The Source

Front Cover
Fawcett Crest, 1983 - Fiction - 1088 pages
"In his signature style of grand storytelling, James A. Michener transports us back thousands of years to the Holy Land. Through the discoveries of modern archaeologists excavating the [fictional] site of Tell Makor, Michener vividly re-creates life in an ancient city and traces the profound history of the Jewish people--from the persecution of the early Hebrews, the rise of Christianity, and the Crusades to the founding of Israel and the modern conflict in the Middle East, An epic tale of love, strength, and faith, The Source is a richly written saga that encompasses the history of Western civilization and the great religious and cultural ideas that have shaped our world."--Back cover of paperback reprint.

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The Source

User Review  - azreader -

I am an avid reader and my subjects include materials from most all genres. I read 75 to 150 books every year often more. This is absolutely the most incredible book I have ever read! It is a walk ... Read full review

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This is a great writer! Michener is possibly the best historical fiction writer I've read. He has a unique style where he focuses on a place and the events that shaped the area. His dialog is a bit stiff, but easy to ignore, because no other writer is able to turn a region into a point of focus like Michener.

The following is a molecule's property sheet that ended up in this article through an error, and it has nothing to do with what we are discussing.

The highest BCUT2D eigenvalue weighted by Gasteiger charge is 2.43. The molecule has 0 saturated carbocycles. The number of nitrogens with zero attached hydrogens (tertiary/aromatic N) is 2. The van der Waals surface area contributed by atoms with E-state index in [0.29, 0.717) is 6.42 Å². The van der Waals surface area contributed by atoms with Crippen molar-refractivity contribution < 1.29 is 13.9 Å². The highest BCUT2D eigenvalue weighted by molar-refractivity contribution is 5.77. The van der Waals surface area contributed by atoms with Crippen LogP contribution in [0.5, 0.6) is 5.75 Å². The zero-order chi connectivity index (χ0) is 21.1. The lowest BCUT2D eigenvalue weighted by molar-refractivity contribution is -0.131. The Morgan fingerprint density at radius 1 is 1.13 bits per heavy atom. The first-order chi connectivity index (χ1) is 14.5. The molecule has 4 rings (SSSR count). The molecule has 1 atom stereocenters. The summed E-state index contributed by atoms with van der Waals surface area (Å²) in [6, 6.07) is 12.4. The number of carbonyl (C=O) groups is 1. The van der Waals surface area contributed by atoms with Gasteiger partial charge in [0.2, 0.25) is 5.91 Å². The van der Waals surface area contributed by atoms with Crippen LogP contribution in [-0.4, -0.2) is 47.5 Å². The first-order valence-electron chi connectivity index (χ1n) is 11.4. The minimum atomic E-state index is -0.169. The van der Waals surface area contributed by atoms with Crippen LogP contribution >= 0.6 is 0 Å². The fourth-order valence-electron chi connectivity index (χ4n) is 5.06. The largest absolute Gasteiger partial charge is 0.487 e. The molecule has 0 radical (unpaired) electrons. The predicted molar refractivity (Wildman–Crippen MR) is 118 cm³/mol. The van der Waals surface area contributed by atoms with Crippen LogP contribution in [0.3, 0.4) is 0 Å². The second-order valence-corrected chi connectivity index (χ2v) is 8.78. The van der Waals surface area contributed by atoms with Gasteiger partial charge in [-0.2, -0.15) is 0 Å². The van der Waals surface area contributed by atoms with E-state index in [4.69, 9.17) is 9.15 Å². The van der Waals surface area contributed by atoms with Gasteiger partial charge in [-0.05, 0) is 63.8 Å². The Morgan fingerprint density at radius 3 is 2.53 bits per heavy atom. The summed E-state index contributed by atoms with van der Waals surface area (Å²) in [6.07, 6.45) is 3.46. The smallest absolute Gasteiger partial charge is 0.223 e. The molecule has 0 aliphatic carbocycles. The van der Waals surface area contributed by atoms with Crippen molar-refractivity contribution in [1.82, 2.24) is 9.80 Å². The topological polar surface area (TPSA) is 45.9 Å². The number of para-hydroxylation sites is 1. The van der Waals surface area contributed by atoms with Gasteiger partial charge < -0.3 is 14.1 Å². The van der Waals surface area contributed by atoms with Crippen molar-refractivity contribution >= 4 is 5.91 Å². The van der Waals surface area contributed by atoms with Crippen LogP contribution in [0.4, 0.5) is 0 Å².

The Tell
The Bee Eater 77
Of Death and Life
An Old Man and His God 165
Psalm of the Hoopoe Bird
The Voice of Gamer
In the Gymnasium
King of the Jews
The Law
A Day in the Life of a Desert Rider
The Fires of Ma Coeur 693
The Saintly Men of Safed
Twilight of an Empire
Rebbe Itzik and the Sabra 919
The Tell

Yigal and His Three Generals

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About the author (1983)

James A. Michener was one of the world's most popular writers, the author of more than forty books of fiction and nonfiction, including the Pulitzer Prize–winning Tales of the South Pacific, the bestselling novels The Source, Hawaii, Alaska, Chesapeake, Centennial, Texas, Caribbean, and Caravans, and the memoir The World Is My Home. Michener served on the advisory council to NASA and the International Broadcast Board, which oversees the Voice of America. Among dozens of awards and honors, he received America's highest civilian award, the Presidential Medal of Freedom, in 1977, and an award from the President's Committee on the Arts and Humanities in 1983 for his commitment to art in America. Michener died in 1997 at the age of ninety.

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